STD Dating Sites: Helpful or Harmful?
By Abigail R. Hall Blanco • Wednesday October 14, 2015 12:43 PM PST •
Match.com, one of the world’s largest online dating websites, launched on April 21, 1995. At the time, only 14 percent of U.S. adults used the internet. Dating someone you met online was far from common.
Fast forward twenty years later and the world has certainly changed, the dating scene included. About 60 percent of people think that online dating is a good way to meet people. One-in-five adults ages 25-34 have used online dating, though it’s gained popularity among older singles as well.
Chances are you’ve heard of the largest dating sites. Sites like Match.com, eHarmony, Zoosk, and okcupid all advertise on daytime and evening television. But the internet has opened up a world where people with all kinds of preferences can find love and companionship online. ChristianMingle provides a platform for Christians. Jewish? Check out JDate. For those with a penchant for pot, 420Singles could help you find the Cheech to your Chong. Look like you should be ringing bells in Notre Dame? Ugly Schmucks might just be for you! Want a partner who loves horses as much as you do? Saddle up and head over to Equestrian Singles. Gluten free? Yes, there is actually a dating site for that. Gluten Free Singles may help you find the man or woman of your dreams.
While you may find some of those sites odd, you probably think they’re pretty innocuous. After all, what would you get from a bad “gluten-free date” other than digestive discomfort? But some sites give people pause. Some have called for other dating sites to be banned. Sites like AshleyMadison.com, for example, solely exist to help married people have affairs. There is yet another crop of sites that have brought up questions about online dating—websites for people with sexually transmitted diseases, or STDs. Positive Singles, Herpes People Meet, H-Date, and Herpes Passions, among a variety of others, offer a platform for people with STDs to meet others.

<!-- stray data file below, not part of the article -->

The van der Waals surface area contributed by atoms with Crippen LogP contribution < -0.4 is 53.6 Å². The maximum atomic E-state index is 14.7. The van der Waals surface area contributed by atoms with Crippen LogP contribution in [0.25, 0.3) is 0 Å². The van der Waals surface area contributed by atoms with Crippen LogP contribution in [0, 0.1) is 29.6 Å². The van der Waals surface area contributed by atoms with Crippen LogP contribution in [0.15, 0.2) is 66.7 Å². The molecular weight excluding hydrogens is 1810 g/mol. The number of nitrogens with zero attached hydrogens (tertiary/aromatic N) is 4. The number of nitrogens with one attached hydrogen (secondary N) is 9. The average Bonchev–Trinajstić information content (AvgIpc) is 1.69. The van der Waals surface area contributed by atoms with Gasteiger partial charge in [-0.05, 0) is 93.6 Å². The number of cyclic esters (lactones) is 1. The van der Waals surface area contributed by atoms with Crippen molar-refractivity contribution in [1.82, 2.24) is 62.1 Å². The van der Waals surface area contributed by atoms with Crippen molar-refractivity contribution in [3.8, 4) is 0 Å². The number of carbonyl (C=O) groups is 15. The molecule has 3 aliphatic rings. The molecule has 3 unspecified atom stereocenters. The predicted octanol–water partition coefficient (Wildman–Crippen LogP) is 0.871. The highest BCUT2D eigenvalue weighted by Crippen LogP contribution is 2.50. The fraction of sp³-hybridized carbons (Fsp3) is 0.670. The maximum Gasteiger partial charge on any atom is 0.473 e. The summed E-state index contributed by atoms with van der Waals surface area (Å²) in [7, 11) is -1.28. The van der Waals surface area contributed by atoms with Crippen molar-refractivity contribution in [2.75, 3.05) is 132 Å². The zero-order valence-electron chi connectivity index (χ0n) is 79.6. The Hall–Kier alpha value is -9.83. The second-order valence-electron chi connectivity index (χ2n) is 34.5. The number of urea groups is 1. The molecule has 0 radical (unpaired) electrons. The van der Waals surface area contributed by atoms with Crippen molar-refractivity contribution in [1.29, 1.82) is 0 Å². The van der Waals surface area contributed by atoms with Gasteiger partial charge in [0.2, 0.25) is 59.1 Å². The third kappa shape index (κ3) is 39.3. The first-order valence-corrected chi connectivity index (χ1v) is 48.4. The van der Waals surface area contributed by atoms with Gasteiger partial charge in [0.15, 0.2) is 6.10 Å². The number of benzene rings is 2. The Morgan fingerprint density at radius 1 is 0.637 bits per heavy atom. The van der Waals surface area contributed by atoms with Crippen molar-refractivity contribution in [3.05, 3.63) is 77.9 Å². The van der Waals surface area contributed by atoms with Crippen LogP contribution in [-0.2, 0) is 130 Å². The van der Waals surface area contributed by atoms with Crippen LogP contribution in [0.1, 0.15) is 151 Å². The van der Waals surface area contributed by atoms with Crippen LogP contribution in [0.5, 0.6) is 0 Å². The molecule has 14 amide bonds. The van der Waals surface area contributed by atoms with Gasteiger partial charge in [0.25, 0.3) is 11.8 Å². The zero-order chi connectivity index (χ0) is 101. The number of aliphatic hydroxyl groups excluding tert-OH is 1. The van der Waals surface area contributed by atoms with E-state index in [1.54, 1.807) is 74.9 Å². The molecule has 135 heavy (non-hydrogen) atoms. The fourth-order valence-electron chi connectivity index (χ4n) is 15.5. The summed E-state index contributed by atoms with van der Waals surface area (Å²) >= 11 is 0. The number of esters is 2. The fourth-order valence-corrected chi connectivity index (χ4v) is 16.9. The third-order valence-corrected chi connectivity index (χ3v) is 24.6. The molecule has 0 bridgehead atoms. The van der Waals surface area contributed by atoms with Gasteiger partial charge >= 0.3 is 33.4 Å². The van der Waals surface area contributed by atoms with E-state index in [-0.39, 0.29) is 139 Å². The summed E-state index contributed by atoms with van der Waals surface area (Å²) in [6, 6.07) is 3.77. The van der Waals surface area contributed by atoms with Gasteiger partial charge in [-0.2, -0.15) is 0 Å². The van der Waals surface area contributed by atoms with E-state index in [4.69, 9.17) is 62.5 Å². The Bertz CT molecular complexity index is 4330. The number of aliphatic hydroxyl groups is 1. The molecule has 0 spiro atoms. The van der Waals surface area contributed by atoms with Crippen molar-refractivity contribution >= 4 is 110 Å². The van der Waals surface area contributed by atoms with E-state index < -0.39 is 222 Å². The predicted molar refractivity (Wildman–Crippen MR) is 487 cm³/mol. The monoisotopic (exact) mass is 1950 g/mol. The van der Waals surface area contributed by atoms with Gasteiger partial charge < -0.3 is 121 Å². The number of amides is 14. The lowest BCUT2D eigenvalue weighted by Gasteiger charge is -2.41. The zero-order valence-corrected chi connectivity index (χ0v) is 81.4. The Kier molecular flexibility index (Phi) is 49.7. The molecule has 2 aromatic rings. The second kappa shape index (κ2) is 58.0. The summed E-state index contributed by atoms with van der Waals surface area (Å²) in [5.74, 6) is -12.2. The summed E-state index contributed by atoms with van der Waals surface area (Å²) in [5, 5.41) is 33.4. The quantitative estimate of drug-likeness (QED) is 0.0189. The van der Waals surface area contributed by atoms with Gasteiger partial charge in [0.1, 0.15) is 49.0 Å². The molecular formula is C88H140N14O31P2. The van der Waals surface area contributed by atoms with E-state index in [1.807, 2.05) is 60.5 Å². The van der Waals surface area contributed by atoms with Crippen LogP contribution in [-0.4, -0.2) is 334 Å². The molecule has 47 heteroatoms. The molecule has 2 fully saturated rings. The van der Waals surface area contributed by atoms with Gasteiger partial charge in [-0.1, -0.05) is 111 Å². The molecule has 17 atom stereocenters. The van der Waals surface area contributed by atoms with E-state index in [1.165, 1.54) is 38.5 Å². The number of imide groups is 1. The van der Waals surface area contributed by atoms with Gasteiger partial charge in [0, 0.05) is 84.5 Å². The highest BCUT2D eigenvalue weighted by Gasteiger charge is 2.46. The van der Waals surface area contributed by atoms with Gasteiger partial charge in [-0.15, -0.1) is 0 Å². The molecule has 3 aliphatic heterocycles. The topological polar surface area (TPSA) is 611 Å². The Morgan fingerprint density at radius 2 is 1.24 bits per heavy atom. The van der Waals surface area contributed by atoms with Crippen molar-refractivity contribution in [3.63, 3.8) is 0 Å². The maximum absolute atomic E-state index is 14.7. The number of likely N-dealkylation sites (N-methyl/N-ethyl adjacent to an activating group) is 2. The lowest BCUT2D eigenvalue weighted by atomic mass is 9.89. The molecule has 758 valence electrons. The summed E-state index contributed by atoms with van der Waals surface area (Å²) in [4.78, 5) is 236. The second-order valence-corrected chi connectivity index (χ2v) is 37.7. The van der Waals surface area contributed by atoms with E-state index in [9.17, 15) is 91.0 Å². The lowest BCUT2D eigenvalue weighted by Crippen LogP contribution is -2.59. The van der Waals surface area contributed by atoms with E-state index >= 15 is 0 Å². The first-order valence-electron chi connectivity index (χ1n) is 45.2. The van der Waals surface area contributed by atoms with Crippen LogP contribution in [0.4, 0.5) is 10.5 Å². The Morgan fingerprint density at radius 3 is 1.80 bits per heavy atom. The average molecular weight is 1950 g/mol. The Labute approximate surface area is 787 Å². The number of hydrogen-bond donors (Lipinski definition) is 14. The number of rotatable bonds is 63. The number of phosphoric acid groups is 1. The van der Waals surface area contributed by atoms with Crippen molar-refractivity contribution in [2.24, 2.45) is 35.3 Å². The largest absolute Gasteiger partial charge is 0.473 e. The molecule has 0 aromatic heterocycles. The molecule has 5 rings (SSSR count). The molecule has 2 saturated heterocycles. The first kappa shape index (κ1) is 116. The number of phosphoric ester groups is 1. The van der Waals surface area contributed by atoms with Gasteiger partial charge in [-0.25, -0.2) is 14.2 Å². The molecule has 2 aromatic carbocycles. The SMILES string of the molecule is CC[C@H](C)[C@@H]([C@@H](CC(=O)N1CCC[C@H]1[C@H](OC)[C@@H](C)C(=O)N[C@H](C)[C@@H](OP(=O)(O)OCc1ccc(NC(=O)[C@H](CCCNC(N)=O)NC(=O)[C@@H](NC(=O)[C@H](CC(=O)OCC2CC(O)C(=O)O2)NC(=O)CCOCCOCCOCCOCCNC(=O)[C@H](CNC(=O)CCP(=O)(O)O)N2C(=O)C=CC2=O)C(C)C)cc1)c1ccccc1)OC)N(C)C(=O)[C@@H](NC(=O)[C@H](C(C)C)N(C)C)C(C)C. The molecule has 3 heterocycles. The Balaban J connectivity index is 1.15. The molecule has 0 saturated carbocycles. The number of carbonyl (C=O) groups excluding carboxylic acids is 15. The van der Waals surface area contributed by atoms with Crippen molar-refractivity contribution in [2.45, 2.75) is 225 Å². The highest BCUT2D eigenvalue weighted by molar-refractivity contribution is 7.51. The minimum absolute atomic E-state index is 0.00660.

Understandably, these sites have caused concern. After all, wouldn’t a dating site for people with STDs just offer people the incentive to engage in risky sexual behavior?
Perhaps, but we shouldn’t be so quick to condemn such sites. In fact, economic reasoning may point us to the exact opposite conclusion. Instead of more disease, such sites may actually decrease disease transmission. Obviously, it would be difficult, if not impossible, to gather data on disease transmission and these websites, but we can reasonably discuss the issue nonetheless.
Consider the fact that, on a website for individuals with STDs, there is no mystery—everyone has an STD. In fact, part of the platform of these websites is that people put this information in their profile. Though this may encourage risky sexual activity (we can imagine the thinking, “If we both have X, what’s the point of using protection?”), it may also encourage safer sex. Knowing that their partner has a disease, individuals on such sites know up front that they should protect themselves, whether their partner has a similar condition or a different one.
There are additional benefits to such sites. In discussing dating with STDs with USA Today, clinical psychologist Carl Hindy stated that,
A lot of my clients are looking for relationships and they are on dating websites like eHarmony and Match, but then the question is, ‘When do I tell him or her that I have herpes? If I tell them right away, that person is going to go away. But if I let the relationship develop and wait to tell the person, is that betrayal?'” It makes dating really hard.
STD dating sites help to mitigate this problem. By having sites where everyone has some sort of medical condition, there are no awkward conversations, no “betrayal.” Such platforms eliminate what could be a very uncomfortable point in a budding relationship.
Moreover, we can think of these sites as “efficiency-boosting.” If the goal of a relationship is to figure out compatibility and find companionship, STD dating sites can save people a lot of time. With more information up front, people don’t have to get into relationships only to later reveal their STD status and discover such a condition is a “deal-breaker” for their partner.
So next time you see a dating site that causes you to raise an eyebrow, just remember that the existence of such sites shows markets at work. Just as markets coordinate buyers and sellers for cars and trombones, so too do markets provide opportunities for all kinds of people to come together!